Wednesday, September 1, 2010

Creating the "Value Proposition" letter

Coming back to the Value Proposition process. 

You’ve gone through Dunn and Bradstreet, identifying target companies. For each of these you have the name and address of the “Principal”. The titles vary a lot, but D&B has a primary contact. For each company you target, more research will be required to get the most current info. Start with the company web page, then look it up on Google/Bing. Do a LinkedIn search as well. After you have done this, your list should be a bit smaller as some of the companies may have moved out of the area, gone out of business, changed businesses, etc., but you’ll know a lot about the companies that interest you.

Separately, you’ve done your research on what you provide for that company and can very succinctly state how your skill set provides exceptional value. When I look at my own history, I’ve done a lot of stuff and while my design and planning skills are completely competitive, what separates me from my peers is my ability to create very high performance teams that are stable and have exceptional durability.

The next step is to create a letter of five or fewer sentences that highlight what you can do and what the positive consequences have previously been and how those might apply to their company. This letter ends with a sentence stating that you will follow up on a specific date.

Using myself as an example, here’s how I might write a value-proposition letter:

Dear Ms Smith,

Over the last ten years I have had the opportunity to create three teams that support information technology and that have consistent, extraordinary results. In each of these cases, my team exceeded expectations significantly, built exceptionally robust systems and high levels of customer/user satisfaction, while remaining under budget. One of these teams rebuilt a corporate technology infrastructure including development of standards -based computing, increased uptime to more than 99%, and implemented a common “Electronic Client Health Record” across six distinct departments.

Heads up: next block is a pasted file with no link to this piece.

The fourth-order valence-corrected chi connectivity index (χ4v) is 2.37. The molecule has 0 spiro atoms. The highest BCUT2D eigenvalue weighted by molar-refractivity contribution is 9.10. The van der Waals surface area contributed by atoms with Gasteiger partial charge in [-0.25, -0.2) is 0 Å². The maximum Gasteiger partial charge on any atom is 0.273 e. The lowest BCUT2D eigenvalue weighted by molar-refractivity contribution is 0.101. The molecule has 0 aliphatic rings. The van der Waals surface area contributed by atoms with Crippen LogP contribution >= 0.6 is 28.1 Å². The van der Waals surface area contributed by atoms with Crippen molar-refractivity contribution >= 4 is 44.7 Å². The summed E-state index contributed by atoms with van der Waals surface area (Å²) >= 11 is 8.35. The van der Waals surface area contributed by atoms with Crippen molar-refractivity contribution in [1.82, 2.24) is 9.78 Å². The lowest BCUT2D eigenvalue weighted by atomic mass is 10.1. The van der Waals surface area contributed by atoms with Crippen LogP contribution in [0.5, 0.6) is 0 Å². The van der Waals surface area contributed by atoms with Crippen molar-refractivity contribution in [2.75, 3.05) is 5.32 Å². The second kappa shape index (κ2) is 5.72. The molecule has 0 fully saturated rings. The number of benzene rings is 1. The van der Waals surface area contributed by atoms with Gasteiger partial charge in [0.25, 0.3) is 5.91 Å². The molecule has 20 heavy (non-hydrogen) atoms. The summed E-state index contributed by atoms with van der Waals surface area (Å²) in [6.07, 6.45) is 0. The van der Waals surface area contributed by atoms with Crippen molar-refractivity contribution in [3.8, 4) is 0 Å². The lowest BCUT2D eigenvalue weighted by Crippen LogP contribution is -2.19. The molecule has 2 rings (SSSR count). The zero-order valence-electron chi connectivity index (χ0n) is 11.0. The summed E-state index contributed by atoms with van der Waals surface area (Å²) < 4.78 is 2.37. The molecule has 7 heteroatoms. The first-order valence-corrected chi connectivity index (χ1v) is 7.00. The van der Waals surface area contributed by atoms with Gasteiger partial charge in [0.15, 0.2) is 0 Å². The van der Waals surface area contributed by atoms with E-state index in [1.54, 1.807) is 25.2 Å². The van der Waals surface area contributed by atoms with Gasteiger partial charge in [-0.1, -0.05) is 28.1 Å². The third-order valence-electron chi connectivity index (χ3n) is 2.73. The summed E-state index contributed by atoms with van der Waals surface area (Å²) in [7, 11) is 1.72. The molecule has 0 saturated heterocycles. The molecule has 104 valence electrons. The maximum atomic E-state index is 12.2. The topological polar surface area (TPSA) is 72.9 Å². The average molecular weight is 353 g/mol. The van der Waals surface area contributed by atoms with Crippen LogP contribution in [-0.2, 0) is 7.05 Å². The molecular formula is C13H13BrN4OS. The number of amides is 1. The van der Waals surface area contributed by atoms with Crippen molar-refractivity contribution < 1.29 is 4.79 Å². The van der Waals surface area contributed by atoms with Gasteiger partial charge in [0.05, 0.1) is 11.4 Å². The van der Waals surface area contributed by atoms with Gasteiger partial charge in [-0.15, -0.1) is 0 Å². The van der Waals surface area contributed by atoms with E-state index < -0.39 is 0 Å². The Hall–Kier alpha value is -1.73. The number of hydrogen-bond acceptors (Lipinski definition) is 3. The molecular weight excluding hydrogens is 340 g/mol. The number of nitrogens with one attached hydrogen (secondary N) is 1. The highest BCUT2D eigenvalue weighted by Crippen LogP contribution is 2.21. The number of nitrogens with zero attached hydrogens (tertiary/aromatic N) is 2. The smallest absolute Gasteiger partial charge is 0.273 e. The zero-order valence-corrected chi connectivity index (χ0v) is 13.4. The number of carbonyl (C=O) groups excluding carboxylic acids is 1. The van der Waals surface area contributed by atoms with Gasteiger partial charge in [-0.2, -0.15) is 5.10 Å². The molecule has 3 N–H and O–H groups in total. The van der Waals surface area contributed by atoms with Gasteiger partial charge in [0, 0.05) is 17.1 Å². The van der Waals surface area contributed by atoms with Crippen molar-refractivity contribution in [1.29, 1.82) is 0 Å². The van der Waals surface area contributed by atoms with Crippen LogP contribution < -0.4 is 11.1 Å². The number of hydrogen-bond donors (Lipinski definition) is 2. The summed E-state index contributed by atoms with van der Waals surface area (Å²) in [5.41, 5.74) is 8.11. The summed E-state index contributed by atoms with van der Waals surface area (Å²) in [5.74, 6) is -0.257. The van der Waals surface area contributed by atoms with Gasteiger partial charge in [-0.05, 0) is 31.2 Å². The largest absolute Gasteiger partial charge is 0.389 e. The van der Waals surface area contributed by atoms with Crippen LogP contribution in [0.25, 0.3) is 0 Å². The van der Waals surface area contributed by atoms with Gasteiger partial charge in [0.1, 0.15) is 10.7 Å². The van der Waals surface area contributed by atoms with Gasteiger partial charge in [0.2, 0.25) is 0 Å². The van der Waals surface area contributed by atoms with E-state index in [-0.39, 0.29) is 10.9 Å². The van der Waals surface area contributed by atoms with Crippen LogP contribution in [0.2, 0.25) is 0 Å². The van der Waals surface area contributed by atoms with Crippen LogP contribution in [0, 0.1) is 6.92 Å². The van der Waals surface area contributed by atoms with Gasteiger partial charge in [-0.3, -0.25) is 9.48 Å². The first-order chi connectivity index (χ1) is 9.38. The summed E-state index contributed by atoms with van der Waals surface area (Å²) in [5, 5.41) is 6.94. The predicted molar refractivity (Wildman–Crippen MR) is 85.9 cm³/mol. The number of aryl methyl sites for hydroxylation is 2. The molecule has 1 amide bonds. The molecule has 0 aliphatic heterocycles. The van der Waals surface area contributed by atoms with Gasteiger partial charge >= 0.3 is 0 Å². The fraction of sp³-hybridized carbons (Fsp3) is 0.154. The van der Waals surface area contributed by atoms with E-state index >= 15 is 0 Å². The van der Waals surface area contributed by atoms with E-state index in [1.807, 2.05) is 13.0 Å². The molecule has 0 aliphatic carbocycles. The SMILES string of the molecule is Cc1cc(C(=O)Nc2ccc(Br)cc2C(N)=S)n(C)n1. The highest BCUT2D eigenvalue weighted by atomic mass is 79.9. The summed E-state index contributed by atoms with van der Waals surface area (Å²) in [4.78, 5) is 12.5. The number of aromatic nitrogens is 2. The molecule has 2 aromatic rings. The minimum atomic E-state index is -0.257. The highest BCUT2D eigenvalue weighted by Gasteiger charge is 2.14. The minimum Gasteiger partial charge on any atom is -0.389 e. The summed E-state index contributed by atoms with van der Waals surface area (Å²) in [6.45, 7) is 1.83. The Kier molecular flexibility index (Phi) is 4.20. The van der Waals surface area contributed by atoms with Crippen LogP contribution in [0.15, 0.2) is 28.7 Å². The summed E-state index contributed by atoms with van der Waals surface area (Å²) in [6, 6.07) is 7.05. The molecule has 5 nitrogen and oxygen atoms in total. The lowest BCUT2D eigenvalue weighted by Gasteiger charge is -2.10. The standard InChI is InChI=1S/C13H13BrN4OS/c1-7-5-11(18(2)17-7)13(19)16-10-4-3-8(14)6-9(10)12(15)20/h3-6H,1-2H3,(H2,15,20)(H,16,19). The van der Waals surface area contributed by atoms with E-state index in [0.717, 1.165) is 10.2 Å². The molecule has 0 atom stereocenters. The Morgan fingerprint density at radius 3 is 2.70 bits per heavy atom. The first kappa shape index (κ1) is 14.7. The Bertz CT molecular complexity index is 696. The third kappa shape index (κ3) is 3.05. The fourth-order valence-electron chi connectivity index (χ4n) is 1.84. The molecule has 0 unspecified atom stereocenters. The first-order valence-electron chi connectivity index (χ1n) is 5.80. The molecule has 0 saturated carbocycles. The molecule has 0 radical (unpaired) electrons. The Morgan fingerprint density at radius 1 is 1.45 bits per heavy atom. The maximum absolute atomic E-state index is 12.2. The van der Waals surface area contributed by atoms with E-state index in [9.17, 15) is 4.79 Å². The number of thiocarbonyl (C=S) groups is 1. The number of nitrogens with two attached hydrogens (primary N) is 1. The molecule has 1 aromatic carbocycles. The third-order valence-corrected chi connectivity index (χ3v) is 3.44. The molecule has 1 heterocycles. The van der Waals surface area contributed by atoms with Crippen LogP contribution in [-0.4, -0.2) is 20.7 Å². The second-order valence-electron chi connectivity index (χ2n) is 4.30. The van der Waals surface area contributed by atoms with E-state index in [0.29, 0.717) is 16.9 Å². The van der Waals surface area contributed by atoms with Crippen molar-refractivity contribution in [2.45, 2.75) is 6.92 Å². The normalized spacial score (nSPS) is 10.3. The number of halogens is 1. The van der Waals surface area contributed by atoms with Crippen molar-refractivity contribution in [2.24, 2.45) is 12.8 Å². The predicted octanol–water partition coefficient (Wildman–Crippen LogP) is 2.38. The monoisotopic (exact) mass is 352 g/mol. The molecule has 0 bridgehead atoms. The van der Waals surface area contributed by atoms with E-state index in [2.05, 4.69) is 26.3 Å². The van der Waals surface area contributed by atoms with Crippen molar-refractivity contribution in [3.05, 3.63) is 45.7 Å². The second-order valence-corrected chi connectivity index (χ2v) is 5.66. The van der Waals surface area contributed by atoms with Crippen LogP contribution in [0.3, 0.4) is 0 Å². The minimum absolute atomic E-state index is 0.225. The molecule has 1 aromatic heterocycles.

I would love to provide a similar level of support for your company and will call you to chat about how I can help on xxxx the xx of xxxx.

Regards,

Stephen M. Paul

www.linkedin.com/stephenmpaul



Call on the date and time specified. Say to the receptionist (or whoever answers the phone), “May I speak with Ms. Smith? She is expecting my phone call”. When Ms. Smith answers, say, “Hi, I’m Steve Paul. I sent you a note last week and am following up to see if you would like to chat about how I might be able to help XXX company obtain greater results in (here have a succinct version of what you are good at) testing blah de blah, or developing a larger customer database, or educating your customers on how to use your product.”

Whatever it is, this is the point where Ms. Smith has gone back through the 7,000 emails and letters she’s received and finally remembers that yes (or no) she is interested in talking about what you might be able to do. She does have a problem that you addressed in your letter. So she says, “Yes, Steve, nice to meet you. And yes, I would like to talk about fixing (something). I’m busy right now, but could you drop by tomorrow at 10 in the morning?”

Or she says, “No, we have a very well oiled testing system (or whatever it is) here and don’t need any help. Thanks for calling.” And hangs up.

Remember that if you get one out of 10 to be a positive contact, you are hitting a good sales percentage.

Selling is what you are doing, so learn to sell the fine brand that you are, so you can get a good job.

1 comment: